Digital marketing has become the most effective way to build customer awareness and engagement with new products and companies. This includes blogging, social media marketing, email campaigns, video content creation, website design and search engine optimisation. Building a strong customer base before you start pitching to retailers will show them that there is interest in your product and that it will be worth their while stocking it.

7. Find the right distributors

Many retailers will only deal with distributors, so you need to find one that is well-suited to your product and target demographic. It’s important here not just to consider the size of the distributor but also their reputation in terms of customer service and ability to deliver on time.

If you don’t have any prior business experience then it may be worth bringing someone onto your team who has worked with suppliers and distributors before as this expertise can help significantly when trying to secure deals.

As part of this process, make sure that you are aware of all legal requirements regarding distribution such as safety testing certificates for children’s products or other certifications which must be included if importing from overseas markets. If there are no compliance standards around these procedures within your industry, then it might be useful to consult a legal advisor about setting some up.

8. Develop a winning sales pitch

Every retailer will need to be convinced that your product is worth selling and so you’ll need to develop a sales pitch that echoes many of the points made above. A winning sales pitch needs to be both compelling and comprehensive, so you need to wow retailers but also satisfy them in terms of the numbers. Making sure that you have calculated projections, profit margins, deliverable quantities and supply times are all key because there is nothing that retailers hate more than businesses that don’t know their numbers. This will involve analysing historical data from similar products within the industry as well as consumer research conducted beforehand. You will then be able to convince the retailer of the saleability of your product, and also help them understand what success looks like for both parties.

9. Match your product to the right stores

Getting your product into stores will be a real achievement, but it’s important that you don’t just get the biggest and best retailers on board. Your retail strategy needs to match the marketability and USP of your product with the right store. This means considering factors such as the location of a store, how it fits into the local community and whether or not your product will be appealing to their customers.

In some cases, you may find that retailers are only interested in stocking products from companies that have been trading for several years, while other stores might want smaller lines that they can build up over time. It’s important to research what these requirements are before choosing potential retailers to pitch your product or you could waste a lot of time and miss out on a different opportunity.

10. Reach out to small local stores

Many local independent retailers are struggling to compete with larger companies but still act as vital community hubs within their local area. By selling your products through these small local stores, you can build brand awareness through word of mouth marketing which has its own unique value.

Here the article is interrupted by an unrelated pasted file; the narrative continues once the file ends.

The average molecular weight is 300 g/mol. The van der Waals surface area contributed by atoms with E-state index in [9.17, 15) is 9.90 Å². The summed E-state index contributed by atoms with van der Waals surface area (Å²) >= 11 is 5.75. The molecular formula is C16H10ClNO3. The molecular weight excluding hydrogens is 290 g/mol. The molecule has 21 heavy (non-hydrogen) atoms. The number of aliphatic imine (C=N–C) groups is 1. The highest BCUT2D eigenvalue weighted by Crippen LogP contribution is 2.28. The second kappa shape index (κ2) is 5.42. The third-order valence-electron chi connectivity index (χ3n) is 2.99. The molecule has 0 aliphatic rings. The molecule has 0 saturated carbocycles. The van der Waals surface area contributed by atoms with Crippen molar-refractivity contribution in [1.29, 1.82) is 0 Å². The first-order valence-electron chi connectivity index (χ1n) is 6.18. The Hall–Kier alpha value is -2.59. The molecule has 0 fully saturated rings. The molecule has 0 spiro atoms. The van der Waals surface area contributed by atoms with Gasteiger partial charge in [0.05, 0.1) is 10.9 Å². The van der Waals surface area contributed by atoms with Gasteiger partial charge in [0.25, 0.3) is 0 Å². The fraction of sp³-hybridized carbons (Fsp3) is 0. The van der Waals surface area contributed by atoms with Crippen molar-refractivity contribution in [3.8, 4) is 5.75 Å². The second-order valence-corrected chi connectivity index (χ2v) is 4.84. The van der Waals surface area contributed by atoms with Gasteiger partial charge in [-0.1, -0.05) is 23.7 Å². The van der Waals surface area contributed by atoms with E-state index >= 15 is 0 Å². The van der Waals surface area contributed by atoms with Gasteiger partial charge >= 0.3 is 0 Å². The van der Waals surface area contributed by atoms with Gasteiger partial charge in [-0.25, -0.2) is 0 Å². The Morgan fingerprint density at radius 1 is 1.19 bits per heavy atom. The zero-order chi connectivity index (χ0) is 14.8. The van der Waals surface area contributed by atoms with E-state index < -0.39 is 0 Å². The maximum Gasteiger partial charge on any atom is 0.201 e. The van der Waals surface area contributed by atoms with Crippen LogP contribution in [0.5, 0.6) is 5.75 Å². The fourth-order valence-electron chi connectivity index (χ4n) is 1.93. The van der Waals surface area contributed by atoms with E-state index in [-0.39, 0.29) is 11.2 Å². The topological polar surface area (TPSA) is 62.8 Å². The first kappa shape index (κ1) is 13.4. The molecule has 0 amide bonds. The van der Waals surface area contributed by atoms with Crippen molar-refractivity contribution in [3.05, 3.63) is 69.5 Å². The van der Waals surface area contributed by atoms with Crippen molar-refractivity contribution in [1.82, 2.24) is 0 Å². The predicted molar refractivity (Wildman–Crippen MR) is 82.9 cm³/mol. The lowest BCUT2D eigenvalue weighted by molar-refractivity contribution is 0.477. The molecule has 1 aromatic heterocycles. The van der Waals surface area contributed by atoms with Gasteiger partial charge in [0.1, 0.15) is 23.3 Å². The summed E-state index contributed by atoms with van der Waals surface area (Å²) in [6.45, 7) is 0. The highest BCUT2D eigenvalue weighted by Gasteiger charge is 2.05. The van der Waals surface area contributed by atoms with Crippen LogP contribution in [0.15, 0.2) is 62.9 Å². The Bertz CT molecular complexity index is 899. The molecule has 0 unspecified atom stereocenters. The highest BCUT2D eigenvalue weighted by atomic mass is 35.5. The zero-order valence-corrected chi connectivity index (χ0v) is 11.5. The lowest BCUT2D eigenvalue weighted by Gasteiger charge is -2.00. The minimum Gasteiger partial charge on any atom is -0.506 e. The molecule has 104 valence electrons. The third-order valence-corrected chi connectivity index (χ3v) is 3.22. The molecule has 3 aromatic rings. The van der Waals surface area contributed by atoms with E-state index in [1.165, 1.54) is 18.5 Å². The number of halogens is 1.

Even though there may seem to be a lot of competition for these smaller buyers’ attention, they appreciate it when brands take the time to make contact by sending them product samples or visiting them in person at their store. With some persistence and charm on your part, you could end up developing a mutually beneficial relationship.

11. Frequent trade shows

Trade shows are a great way to meet potential buyers, network with retailers, and also check out what the competition is doing. If you’re exhibiting at a large trade show then there are likely to be many buyers from different retailers in attendance so it’s a great way to get your products in front of them. This is also an opportunity for you to meet and impress some influential industry figures, which could prove very valuable later down the line when it comes time to negotiate deals or expand your business.

If you are planning on taking your product to a trade show, here are some important things to consider:

  • Make sure your stand looks professional and well designed – It’s important to make a good first impression so you need to have branded banners, business cards and uniforms.
  • Be prepared for tough questions – If your product is new then you may have to be open about the fact that it’s not selling very well yet. This means that you need to be ready to whip out your sales pitch on-demand multiple times over the course of the trade show.
  • Prepare samples of your product – If you have a physical product then it’s important to be able to show people what you are selling. Make sure your samples are finished and look professional so that the buyer can easily see their potential.

12. Partner with other brands and companies

If you are confident in your product, but struggling to find buyers then this is another option available to you. By partnering with other brands and companies that already have established relationships within the industry, you can offer them a percentage of sales or profit from each sale made through their distribution channel.

This type of partnership usually works best if it’s between complementary products rather than competitors trying to sell direct-to-consumer through the same retailer channels. For example, an accessory company looking for new customers could partner up with a fashion brand selling similar styles at different price points. This will give both parties access to more consumers without stepping on each other’s toes.


The path to getting your products in store can feel daunting but with perseverance, excellent planning and a well-executed strategy, it’s entirely achievable. We hope this guide has given some food for thought and helps you to be better equipped to overcome some of the challenges in featugin your work in retail environments.

When you have secured your place on the shelves, the work doesn’t stop there – you will need to keep delivering a quality product so customers return again and again. Learn from setbacks, stay positive, and turn your product into a successful retail offering.